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Nurses need a fair settlement for soaring fuel prices

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Brian Morton, RCN National Officer Brian Morton, RCN National Officer

District and community nursing staff are a vital part of our health and care system.

Even before the pandemic the focus has often been on the nursing staff that work in hospitals – but without our district and community nurses many of the most vulnerable could be left without the care they need.

Some have told us the cost of filling up their car has risen recently by as much as £100 a month, putting a strain on already tight finances.

If district and community nurses are unable to afford the increasing costs this could mean less frequent visits to patients and chronic illnesses becoming exacerbated or even missed. Every nurse wants to do the absolute best for their patients but where nurses fail to be financially supported fairly they may not even be able to afford to carry out their duties and patient care will ultimately suffer.

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In the Spring Statement the Chancellor cut the cost of a litre of petrol by 5p. But fuel prices are still high and coupled with other increases in the cost of living many are now having to choose between filling up their cars and feeding their children.

Nursing staff on NHS Agenda for Change (AfC) contracts, or with AfC mileage allowances in their contracts, are currently able to claim 56p per mile for the first 3,500 miles and 20p for each additional mile. Independent employers may follow AfC rates, HMRC approved rates or set their own organisational mileage rates.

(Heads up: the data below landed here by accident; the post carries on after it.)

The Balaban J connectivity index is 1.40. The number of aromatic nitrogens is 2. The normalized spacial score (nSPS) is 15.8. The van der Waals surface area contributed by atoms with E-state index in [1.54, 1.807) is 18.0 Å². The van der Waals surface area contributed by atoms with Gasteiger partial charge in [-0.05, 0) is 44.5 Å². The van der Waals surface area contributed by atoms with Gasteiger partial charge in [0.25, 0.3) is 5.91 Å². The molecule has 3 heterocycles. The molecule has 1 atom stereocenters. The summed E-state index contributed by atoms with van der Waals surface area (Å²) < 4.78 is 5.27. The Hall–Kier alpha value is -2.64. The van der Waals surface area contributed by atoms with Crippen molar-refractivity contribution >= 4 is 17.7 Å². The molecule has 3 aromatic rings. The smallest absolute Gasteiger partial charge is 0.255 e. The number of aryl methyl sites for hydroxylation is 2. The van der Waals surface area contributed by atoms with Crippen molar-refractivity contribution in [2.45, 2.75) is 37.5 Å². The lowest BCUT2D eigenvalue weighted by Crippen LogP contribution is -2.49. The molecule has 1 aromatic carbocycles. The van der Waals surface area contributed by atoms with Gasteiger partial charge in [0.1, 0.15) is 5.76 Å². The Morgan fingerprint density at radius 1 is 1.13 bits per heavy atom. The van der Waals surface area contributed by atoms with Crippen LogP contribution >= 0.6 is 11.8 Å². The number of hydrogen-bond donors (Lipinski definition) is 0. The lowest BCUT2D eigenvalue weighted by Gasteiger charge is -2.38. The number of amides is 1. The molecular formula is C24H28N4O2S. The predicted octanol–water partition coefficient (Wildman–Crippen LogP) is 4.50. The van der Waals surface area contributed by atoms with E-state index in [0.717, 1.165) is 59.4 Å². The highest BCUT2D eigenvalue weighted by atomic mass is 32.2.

But with prices at the pump soaring recently, staff are being left increasingly out of pocket. They shouldn’t have to subsidise the costs of travelling to deliver care to their patients, whoever their employer is.

The RCN is lobbying for an urgent and early review of these mileage rates. Alongside this, NHS and other employers need to make an immediate, additional payment to nursing staff to meet the rising mileage costs and make ends meet.

Safe and effective care is now at stake. Like all branches of nursing, district and community nursing staff are trying to provide this against the backdrop of a severely-depleted workforce.

The latest data from NHS Digital shows that in November 2021 there were 3,900 district nurses working for the NHS in England, a fall of 44.7% from the 7,055 in post in 2009.

One of the simplest ways to keep more staff is a fair pay rise that recognises their professional and safety critical skills.

Analysis by the consultancy London Economics shows that now against the background of wage stagnation across the UK economy over recent years, nursing has fared worse than a range of other professions, as a result of the erosion of pay levels against inflation.

The RCN is calling for a pay award of 5% above the level of inflation. To stop the exodus from the profession, ministers must show a clear commitment to fair pay for nursing.

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